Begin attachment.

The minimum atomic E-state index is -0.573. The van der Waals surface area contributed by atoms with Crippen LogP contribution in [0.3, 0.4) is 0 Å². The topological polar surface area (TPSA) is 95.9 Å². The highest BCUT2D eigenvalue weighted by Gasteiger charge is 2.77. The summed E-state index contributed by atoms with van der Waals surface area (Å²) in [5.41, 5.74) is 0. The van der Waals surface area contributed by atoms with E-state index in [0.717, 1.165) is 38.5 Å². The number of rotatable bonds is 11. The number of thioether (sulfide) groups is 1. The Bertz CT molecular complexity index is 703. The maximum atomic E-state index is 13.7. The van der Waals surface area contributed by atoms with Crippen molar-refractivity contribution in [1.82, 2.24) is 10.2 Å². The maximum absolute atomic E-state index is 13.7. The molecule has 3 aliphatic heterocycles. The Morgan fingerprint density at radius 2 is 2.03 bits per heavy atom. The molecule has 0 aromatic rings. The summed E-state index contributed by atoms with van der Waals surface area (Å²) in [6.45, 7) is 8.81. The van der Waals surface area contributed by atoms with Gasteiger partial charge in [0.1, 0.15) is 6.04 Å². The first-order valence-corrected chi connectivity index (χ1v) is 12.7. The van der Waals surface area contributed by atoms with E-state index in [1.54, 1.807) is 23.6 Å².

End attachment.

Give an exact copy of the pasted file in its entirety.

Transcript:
The minimum atomic E-state index is -0.573. The van der Waals surface area contributed by atoms with Crippen LogP contribution in [0.3, 0.4) is 0 Å². The topological polar surface area (TPSA) is 95.9 Å². The highest BCUT2D eigenvalue weighted by Gasteiger charge is 2.77. The summed E-state index contributed by atoms with van der Waals surface area (Å²) in [5.41, 5.74) is 0. The van der Waals surface area contributed by atoms with E-state index in [0.717, 1.165) is 38.5 Å². The number of rotatable bonds is 11. The number of thioether (sulfide) groups is 1. The Bertz CT molecular complexity index is 703. The maximum atomic E-state index is 13.7. The van der Waals surface area contributed by atoms with Crippen molar-refractivity contribution in [1.82, 2.24) is 10.2 Å². The maximum absolute atomic E-state index is 13.7. The molecule has 3 aliphatic heterocycles. The Morgan fingerprint density at radius 2 is 2.03 bits per heavy atom. The molecule has 0 aromatic rings. The summed E-state index contributed by atoms with van der Waals surface area (Å²) in [6.45, 7) is 8.81. The van der Waals surface area contributed by atoms with Gasteiger partial charge in [0.1, 0.15) is 6.04 Å². The first-order valence-corrected chi connectivity index (χ1v) is 12.7. The van der Waals surface area contributed by atoms with E-state index in [1.54, 1.807) is 23.6 Å².